because 1292 doesn’t require predecessor in interest.
                    U.S. v. DiNapoli
b.       Dying Declaration (FRE 804b2/CEC 1242)
   i.           FRE – we can still use the exception if the declarant didn’t die
             but became unavailable for some other reason. (Only available in
             civil cases and criminal cases that involve homicide.) The
             statement must concern the cause or circumstances of the
             impending death.
   ii.          CEC – requires that the declarant is now unavailable due to
             death. (Available in civil or criminal cases and not limited to
             homicide cases.)
   iii.         Problem with dying declaration – whether the declarant
             actually had personal knowledge of what they were declaring. So
             you must show some circumstances to suggest that they had
             personal knowledge of what they were describing in their dying
c.       Declaration Against Interest (FRE 804b3/CEC 1230) – theory is that
        people don’t normally implicate themselves in things that make them
        look bad unless they are true. So if we show the statement, when made,
        was against the declarant’s interest, we can offer it in the case.
   i.           Difference between FRE and CEC
                    FRE defines the interests that we’re talking about – at the
                   time it was made, the declarant had a pecuniary, proprietary,
                   or liability interest.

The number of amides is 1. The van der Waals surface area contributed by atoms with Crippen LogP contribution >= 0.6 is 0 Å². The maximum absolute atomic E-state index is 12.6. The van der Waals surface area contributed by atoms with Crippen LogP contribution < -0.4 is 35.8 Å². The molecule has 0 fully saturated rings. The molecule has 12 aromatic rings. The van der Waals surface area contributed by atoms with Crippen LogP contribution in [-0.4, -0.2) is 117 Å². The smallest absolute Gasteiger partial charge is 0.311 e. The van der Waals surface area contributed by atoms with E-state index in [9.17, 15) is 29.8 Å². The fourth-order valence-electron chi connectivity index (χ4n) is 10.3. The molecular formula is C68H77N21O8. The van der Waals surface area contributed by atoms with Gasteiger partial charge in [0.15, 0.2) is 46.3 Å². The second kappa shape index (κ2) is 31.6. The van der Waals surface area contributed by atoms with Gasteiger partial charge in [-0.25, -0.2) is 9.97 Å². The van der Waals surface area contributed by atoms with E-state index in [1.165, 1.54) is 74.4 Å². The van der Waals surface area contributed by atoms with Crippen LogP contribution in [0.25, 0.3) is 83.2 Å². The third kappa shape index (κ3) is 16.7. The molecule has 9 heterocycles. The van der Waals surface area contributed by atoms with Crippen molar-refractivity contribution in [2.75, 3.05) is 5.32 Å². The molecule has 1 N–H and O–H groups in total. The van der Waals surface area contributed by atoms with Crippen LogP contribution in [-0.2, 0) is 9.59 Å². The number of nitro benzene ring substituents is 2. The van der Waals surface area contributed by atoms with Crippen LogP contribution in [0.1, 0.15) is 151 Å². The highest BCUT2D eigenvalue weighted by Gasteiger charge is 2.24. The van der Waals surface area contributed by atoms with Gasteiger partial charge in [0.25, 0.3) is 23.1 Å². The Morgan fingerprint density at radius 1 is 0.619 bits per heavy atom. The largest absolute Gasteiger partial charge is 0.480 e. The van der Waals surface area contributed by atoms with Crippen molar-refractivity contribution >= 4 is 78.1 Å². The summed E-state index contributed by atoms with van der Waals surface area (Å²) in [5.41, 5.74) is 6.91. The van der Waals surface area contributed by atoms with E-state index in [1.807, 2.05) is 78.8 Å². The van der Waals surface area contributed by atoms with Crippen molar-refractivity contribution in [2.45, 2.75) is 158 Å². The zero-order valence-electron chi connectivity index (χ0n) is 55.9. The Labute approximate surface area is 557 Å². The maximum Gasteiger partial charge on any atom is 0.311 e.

           But CEC goes a step further – also allows the risk of
                   making the declarant an object of ridicule or social grace in
                   the community.
   ii.          Hypo – P is a female employee of a corp who is suing the corp
             for sexual harassment by her manager. Manager admits he had an
             affair with the employee but says it was voluntary – he then
             commits suicide. The statement is offered against the corp D.
             He’s unavailable because he’s dead. In CA, we can offer it as

                statement against interest. But under FRE we’d get a different
                result because it was not against his pecuniary or proprietary
                interest – it was only against his rep in the community – so we
                wouldn’t be able to get it in.
       iii.         What if the statement implicates the declarant but also
                implicates someone else even more?
                       U.S. v. Williamson – guy was arrested with car of drugs, he
                      admits that there were drugs in the car but implicates another
                      guy Williamson. The statement incriminates Williamson
                      more than it does him. Supreme court says the exception
                      only extends to the portion of the statement that implicates
                      the declarant. (No built-in guarantee of reliability when
                      you’re laying the blame on someone else more than you.)
                       SODDI defense – some other dude did it
   d.       Family History (FRE 804b4/CEC 1310, 1311)
   e.       Forfeiture (FRE 804b6/CEC 1350)
       i.           FRE – where the unavailability of the declarant is because the
                opposing party has made him unavailable, we are not going to